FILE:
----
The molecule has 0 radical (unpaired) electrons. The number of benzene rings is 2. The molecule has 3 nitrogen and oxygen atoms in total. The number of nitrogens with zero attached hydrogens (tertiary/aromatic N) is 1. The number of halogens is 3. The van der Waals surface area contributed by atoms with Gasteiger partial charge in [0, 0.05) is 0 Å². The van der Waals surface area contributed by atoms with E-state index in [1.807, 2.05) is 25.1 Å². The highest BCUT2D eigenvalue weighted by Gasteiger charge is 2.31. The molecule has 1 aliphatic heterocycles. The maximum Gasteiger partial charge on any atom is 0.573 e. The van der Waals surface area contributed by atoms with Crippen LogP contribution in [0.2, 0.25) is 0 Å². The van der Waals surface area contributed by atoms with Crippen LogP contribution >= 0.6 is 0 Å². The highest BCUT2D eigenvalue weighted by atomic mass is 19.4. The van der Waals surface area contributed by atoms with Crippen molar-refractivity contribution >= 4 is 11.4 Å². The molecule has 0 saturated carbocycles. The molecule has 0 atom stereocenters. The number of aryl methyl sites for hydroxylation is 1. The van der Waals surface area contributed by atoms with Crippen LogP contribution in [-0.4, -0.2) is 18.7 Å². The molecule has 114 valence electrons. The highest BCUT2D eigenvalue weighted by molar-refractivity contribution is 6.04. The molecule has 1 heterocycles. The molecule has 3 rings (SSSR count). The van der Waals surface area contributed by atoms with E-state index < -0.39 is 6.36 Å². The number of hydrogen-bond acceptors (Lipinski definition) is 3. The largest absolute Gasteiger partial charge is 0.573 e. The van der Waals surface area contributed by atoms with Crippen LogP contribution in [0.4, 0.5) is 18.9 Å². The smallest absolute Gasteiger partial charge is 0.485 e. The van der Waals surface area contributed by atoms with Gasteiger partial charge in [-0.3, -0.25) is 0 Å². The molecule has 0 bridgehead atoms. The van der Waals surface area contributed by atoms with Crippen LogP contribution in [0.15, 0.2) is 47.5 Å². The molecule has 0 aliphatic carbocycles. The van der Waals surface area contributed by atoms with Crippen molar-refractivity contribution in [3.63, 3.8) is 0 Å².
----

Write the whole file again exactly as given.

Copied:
The molecule has 0 radical (unpaired) electrons. The number of benzene rings is 2. The molecule has 3 nitrogen and oxygen atoms in total. The number of nitrogens with zero attached hydrogens (tertiary/aromatic N) is 1. The number of halogens is 3. The van der Waals surface area contributed by atoms with Gasteiger partial charge in [0, 0.05) is 0 Å². The van der Waals surface area contributed by atoms with E-state index in [1.807, 2.05) is 25.1 Å². The highest BCUT2D eigenvalue weighted by Gasteiger charge is 2.31. The molecule has 1 aliphatic heterocycles. The maximum Gasteiger partial charge on any atom is 0.573 e. The van der Waals surface area contributed by atoms with Crippen LogP contribution in [0.2, 0.25) is 0 Å². The van der Waals surface area contributed by atoms with Crippen LogP contribution >= 0.6 is 0 Å². The highest BCUT2D eigenvalue weighted by atomic mass is 19.4. The van der Waals surface area contributed by atoms with Crippen molar-refractivity contribution >= 4 is 11.4 Å². The molecule has 0 saturated carbocycles. The molecule has 0 atom stereocenters. The number of aryl methyl sites for hydroxylation is 1. The van der Waals surface area contributed by atoms with Crippen LogP contribution in [-0.4, -0.2) is 18.7 Å². The molecule has 114 valence electrons. The highest BCUT2D eigenvalue weighted by molar-refractivity contribution is 6.04. The molecule has 1 heterocycles. The molecule has 3 rings (SSSR count). The van der Waals surface area contributed by atoms with E-state index < -0.39 is 6.36 Å². The number of hydrogen-bond acceptors (Lipinski definition) is 3. The largest absolute Gasteiger partial charge is 0.573 e. The van der Waals surface area contributed by atoms with Crippen LogP contribution in [0.4, 0.5) is 18.9 Å². The smallest absolute Gasteiger partial charge is 0.485 e. The van der Waals surface area contributed by atoms with Gasteiger partial charge in [-0.3, -0.25) is 0 Å². The molecule has 0 bridgehead atoms. The van der Waals surface area contributed by atoms with Crippen LogP contribution in [0.15, 0.2) is 47.5 Å². The molecule has 0 aliphatic carbocycles. The van der Waals surface area contributed by atoms with Crippen molar-refractivity contribution in [3.63, 3.8) is 0 Å².